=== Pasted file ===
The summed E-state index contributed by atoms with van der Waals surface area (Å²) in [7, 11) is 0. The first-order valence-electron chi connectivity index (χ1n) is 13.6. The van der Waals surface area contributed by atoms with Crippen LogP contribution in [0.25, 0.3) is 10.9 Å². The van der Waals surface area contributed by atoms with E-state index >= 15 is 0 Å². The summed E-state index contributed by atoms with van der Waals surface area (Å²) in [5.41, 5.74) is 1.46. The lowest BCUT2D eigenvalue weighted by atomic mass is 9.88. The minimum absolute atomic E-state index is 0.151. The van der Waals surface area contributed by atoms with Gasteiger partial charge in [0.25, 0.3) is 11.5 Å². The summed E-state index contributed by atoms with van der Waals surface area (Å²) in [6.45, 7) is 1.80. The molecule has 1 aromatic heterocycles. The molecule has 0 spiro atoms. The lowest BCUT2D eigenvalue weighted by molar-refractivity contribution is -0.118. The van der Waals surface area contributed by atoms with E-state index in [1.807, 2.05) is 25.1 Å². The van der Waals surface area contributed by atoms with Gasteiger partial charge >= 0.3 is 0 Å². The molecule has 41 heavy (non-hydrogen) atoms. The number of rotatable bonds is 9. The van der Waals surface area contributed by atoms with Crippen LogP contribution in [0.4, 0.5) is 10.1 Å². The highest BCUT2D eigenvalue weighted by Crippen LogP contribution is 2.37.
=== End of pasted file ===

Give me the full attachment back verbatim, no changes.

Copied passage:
The summed E-state index contributed by atoms with van der Waals surface area (Å²) in [7, 11) is 0. The first-order valence-electron chi connectivity index (χ1n) is 13.6. The van der Waals surface area contributed by atoms with Crippen LogP contribution in [0.25, 0.3) is 10.9 Å². The van der Waals surface area contributed by atoms with E-state index >= 15 is 0 Å². The summed E-state index contributed by atoms with van der Waals surface area (Å²) in [5.41, 5.74) is 1.46. The lowest BCUT2D eigenvalue weighted by atomic mass is 9.88. The minimum absolute atomic E-state index is 0.151. The van der Waals surface area contributed by atoms with Gasteiger partial charge in [0.25, 0.3) is 11.5 Å². The summed E-state index contributed by atoms with van der Waals surface area (Å²) in [6.45, 7) is 1.80. The molecule has 1 aromatic heterocycles. The molecule has 0 spiro atoms. The lowest BCUT2D eigenvalue weighted by molar-refractivity contribution is -0.118. The van der Waals surface area contributed by atoms with E-state index in [1.807, 2.05) is 25.1 Å². The van der Waals surface area contributed by atoms with Gasteiger partial charge >= 0.3 is 0 Å². The molecule has 41 heavy (non-hydrogen) atoms. The number of rotatable bonds is 9. The van der Waals surface area contributed by atoms with Crippen LogP contribution in [0.4, 0.5) is 10.1 Å². The highest BCUT2D eigenvalue weighted by Crippen LogP contribution is 2.37.